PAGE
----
There are birth control methods that are based on the observation of cervical mucus precisely because it varies greatly in each phase of the cycle.
At the end of the menstrual period, the cervical mucus is thin and clear (or whitish). Normally in the ovulatory phase (in the days immediately before ovulation and one day after ovulation) its characteristics change to facilitate the entry of sperm into the uterus and fertilization of the egg.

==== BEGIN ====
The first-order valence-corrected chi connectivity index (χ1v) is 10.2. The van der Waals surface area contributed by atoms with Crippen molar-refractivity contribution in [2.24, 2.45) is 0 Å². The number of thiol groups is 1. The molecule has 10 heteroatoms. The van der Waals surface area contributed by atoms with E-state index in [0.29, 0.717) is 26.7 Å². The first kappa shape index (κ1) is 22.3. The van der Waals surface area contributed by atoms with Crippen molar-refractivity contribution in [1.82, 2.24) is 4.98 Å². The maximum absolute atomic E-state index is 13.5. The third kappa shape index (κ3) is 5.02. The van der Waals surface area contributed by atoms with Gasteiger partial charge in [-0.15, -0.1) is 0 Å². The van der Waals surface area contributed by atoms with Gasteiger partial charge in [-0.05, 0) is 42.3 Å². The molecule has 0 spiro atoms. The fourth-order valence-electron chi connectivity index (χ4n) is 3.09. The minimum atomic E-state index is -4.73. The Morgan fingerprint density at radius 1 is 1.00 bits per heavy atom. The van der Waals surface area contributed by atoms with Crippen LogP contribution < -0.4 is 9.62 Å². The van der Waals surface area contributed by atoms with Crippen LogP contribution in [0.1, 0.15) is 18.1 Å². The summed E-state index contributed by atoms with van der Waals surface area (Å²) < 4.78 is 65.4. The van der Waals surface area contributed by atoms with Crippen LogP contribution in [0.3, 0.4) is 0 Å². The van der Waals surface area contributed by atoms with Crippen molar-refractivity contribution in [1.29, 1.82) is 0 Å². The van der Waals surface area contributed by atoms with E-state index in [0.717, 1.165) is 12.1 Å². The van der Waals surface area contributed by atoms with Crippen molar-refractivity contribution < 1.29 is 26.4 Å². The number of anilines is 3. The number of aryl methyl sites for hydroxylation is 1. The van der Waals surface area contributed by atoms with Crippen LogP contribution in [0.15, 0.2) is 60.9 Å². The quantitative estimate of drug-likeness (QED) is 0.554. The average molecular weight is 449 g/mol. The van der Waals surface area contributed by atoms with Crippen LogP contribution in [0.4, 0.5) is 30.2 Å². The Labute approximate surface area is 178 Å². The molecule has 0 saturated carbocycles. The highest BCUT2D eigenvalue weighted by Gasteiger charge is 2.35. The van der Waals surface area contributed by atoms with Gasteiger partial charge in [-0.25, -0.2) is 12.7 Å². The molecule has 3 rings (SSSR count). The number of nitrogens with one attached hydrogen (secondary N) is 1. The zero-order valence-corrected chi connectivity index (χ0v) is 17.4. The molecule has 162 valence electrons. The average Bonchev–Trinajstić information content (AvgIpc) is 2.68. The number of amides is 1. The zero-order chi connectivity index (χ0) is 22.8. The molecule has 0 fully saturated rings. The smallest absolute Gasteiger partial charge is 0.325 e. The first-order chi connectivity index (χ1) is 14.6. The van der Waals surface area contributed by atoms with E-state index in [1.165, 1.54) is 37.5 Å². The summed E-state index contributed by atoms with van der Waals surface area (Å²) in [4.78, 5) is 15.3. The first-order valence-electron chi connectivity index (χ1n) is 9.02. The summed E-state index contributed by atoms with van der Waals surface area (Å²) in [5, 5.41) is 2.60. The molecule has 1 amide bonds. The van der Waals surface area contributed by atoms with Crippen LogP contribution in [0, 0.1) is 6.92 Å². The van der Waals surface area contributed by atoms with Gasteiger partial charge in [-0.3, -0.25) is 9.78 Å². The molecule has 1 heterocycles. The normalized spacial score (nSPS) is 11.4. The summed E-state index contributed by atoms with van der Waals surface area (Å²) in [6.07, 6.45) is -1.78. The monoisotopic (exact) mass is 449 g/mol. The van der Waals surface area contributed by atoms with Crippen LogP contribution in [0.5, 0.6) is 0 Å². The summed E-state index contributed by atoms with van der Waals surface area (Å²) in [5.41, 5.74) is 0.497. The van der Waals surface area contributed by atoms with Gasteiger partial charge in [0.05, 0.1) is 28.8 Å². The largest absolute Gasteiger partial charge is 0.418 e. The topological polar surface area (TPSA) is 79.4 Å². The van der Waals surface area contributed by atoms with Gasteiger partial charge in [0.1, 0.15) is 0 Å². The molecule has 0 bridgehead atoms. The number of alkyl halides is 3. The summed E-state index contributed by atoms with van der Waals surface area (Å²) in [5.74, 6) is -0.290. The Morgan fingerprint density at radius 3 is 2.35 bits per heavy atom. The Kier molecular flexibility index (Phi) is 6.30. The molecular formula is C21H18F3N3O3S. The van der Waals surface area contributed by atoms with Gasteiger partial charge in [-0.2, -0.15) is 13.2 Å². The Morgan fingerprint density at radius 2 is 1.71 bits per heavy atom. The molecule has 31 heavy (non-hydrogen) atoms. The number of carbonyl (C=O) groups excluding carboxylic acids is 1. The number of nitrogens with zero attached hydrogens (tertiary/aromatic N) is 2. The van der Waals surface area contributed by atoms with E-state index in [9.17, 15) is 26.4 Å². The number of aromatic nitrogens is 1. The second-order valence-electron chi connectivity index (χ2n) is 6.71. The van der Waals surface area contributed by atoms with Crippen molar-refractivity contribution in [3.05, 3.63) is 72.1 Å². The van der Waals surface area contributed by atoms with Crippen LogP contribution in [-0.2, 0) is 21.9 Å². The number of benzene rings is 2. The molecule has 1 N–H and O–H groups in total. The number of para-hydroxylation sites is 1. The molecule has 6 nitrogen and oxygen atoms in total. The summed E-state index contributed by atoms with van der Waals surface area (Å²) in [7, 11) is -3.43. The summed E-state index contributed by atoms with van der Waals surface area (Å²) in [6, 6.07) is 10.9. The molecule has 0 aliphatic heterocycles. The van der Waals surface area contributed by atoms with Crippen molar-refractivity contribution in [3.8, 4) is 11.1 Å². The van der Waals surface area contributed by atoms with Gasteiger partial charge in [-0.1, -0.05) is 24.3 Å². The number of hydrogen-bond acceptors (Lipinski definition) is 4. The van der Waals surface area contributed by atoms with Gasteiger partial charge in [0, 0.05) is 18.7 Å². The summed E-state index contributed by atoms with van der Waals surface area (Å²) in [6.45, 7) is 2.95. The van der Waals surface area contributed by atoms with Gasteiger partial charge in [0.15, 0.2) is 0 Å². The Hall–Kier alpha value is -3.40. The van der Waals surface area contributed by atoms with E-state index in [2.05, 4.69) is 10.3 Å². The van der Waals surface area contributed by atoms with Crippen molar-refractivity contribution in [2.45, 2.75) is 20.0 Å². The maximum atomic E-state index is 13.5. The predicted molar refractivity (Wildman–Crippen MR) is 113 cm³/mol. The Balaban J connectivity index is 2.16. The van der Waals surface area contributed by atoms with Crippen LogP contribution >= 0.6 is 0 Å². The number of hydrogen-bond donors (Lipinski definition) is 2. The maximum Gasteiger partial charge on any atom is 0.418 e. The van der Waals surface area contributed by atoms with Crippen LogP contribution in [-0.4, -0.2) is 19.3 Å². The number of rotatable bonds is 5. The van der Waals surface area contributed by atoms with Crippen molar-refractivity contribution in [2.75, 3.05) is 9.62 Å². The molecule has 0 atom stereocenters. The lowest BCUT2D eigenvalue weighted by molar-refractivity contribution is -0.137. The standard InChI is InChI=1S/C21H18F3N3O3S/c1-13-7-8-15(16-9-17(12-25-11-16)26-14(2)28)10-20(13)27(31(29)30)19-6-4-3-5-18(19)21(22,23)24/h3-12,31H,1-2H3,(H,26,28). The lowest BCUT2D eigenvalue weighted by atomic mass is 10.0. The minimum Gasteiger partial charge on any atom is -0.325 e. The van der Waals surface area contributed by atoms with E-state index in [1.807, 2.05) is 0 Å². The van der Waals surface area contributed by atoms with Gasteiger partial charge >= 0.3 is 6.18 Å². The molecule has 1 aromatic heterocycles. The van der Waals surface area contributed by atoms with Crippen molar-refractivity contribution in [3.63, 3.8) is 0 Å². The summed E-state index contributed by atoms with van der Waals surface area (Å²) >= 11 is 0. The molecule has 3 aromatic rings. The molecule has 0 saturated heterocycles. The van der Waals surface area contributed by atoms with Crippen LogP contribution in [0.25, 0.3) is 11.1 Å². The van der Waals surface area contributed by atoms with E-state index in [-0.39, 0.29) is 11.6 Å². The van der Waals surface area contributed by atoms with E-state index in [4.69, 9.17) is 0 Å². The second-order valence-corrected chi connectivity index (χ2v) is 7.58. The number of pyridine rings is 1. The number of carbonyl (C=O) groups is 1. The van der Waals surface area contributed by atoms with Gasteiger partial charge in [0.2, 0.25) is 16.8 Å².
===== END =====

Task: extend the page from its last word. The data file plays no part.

On those days it is usually whiter and above all it changes consistency, it is less dense and more filamentous. This can help to identify the most fertile days (which are those preceding ovulation up to 24 hours after it has taken place).